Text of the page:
</p><p>In order to decide how to model stability, the likely failure mode and stress conditions must be understood. Some models include (in increasing complexity): 

−  </p><p>• Limit equilibrium (Rocscience Slide, GeoStudio 
+  </p><p>• Limit equilibrium (Rocscience Slide, GeoStudio SLOPE/W) 
• Finite element (Rocscience Phase2, GeoStudio SIGMA/W, Plaxis) 
• Finite element (Rocscience Phase2, GeoStudio SIGMA/W, Plaxis) 

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• Distinct element (Itasca UDEC) 
• Distinct element (Itasca UDEC) 

−  In the case of mine waste facilities, there are usually relatively low stresses, and the structures are usually constructed from soil like materials. Therefore limit equilibrium analysis is 
+  In the case of mine waste facilities, there are usually relatively low stresses, and the structures are usually constructed from soil like materials. Therefore limit equilibrium analysis is a commonly used model as it is simple and relevant. Mine waste facilities are typically processed material such as blast rock or milled material, which is placed above ground. Thus, the Distinct Element Model is rarely used except for specific cases. 
<h3>Limit Equilibrium</h3> 
<h3>Limit Equilibrium</h3> 

−  A limit equilibrium analysis, although the simplest of the models, is applicable to many slope design problems. 

+  A limit equilibrium analysis, although the simplest of the models, is applicable to many slope design problems. There are several methods that are used to calculated the factor of safety of the landslide. There are nongeneral equilibrium methods such as Ordinary, Bishop, and Janbu, as well as two general equilibrium methods: Spencer and MorgansternPrice. They all work by taking a slope and selecting a slip surface, which is the modelled landslide. The landslide is then cut up into vertical slices, and calculating the moments and or forces that affect the landslide.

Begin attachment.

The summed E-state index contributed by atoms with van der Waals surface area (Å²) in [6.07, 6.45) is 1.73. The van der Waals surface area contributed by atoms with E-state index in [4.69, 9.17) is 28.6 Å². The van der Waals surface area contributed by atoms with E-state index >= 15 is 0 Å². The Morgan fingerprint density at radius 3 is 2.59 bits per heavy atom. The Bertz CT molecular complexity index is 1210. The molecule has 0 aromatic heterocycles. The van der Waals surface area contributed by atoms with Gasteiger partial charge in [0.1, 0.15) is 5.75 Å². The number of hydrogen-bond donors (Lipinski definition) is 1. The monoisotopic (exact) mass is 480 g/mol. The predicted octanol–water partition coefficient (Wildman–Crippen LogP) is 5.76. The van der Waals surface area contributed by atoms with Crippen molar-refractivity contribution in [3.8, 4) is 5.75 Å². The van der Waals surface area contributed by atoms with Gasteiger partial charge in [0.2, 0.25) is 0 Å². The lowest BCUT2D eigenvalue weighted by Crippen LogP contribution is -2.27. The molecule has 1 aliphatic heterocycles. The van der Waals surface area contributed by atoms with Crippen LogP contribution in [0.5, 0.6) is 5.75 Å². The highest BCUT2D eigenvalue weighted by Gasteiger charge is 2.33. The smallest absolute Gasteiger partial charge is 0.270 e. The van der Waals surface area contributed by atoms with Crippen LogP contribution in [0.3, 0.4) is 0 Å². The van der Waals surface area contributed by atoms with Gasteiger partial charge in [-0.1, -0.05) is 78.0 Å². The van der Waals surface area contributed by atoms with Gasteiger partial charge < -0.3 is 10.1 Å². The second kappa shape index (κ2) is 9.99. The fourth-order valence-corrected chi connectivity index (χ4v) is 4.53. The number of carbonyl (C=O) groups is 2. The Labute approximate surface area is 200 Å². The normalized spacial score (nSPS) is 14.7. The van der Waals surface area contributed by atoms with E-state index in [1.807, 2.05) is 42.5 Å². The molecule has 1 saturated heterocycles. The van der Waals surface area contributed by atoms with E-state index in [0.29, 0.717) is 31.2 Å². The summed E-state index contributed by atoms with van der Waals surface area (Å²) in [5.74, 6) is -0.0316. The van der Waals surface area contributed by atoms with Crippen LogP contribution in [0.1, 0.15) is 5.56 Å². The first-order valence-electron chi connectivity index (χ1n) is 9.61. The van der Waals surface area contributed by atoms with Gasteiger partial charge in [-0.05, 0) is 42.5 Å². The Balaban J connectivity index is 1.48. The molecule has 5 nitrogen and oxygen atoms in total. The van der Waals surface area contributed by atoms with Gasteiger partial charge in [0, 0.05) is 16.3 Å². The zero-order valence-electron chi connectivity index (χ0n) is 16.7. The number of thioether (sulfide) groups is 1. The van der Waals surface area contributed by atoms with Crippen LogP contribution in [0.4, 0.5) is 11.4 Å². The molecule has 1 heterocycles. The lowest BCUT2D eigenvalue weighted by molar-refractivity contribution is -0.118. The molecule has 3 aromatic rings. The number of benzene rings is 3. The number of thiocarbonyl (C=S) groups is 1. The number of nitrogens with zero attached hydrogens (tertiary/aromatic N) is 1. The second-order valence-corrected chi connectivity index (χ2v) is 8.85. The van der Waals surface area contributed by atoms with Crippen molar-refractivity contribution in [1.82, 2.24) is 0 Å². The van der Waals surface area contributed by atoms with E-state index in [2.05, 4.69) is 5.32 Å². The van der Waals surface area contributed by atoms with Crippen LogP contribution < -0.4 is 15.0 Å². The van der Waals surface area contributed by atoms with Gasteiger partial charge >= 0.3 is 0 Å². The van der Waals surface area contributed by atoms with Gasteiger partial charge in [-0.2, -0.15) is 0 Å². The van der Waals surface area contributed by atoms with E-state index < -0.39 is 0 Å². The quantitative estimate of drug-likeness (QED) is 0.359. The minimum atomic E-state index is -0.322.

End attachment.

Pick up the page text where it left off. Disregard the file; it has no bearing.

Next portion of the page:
+  
+  Nongeneral equilibrium methods have the advantage that they are simpler to use and can be calculated by hand. However this comes at the expense of not satisfying all aspects of equilibrium. 

+  The Ordinary Method was the first to be developed, and calculates only the moment equilibrium for the slope. 

<h3>Finite Difference and Finite Element</h3> 
<h3>Finite Difference and Finite Element</h3> 

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<h2> List of Other Important Considerations</h2> 
<h2> List of Other Important Considerations</h2> 

−  </p><p>Another key design parameter is what building materials are available and how much? This is very important especially when it comes to construction of the facility. 

+  Key design parameters that are outside the scope of this page: 

−  </p> 

+  Construction material availability 

+  Construction Sequencing 

+  Filter design on tailings ponds 

+  
+  
+  == References == 
Revision as of 17:24, 22 November 2014
Contents
Stability Analysis
Mine waste facilities are an essential part of any mining process. In several cases such as Los Frailes(1) the design failure of the tailings facility caused massive financial damage to the mining company. More recently, the breach of the Mount Polley Dam in British Columbia caused a 45% drop in the value of the company, and at the time of writing is expected to cost the company around $100 million in clean up costs [1]. Every waste facility is unique, since the geological factors differ at each mine. Understanding of the geological conditions is paramount as they will dictate the location, size, and constructability of the waste facility.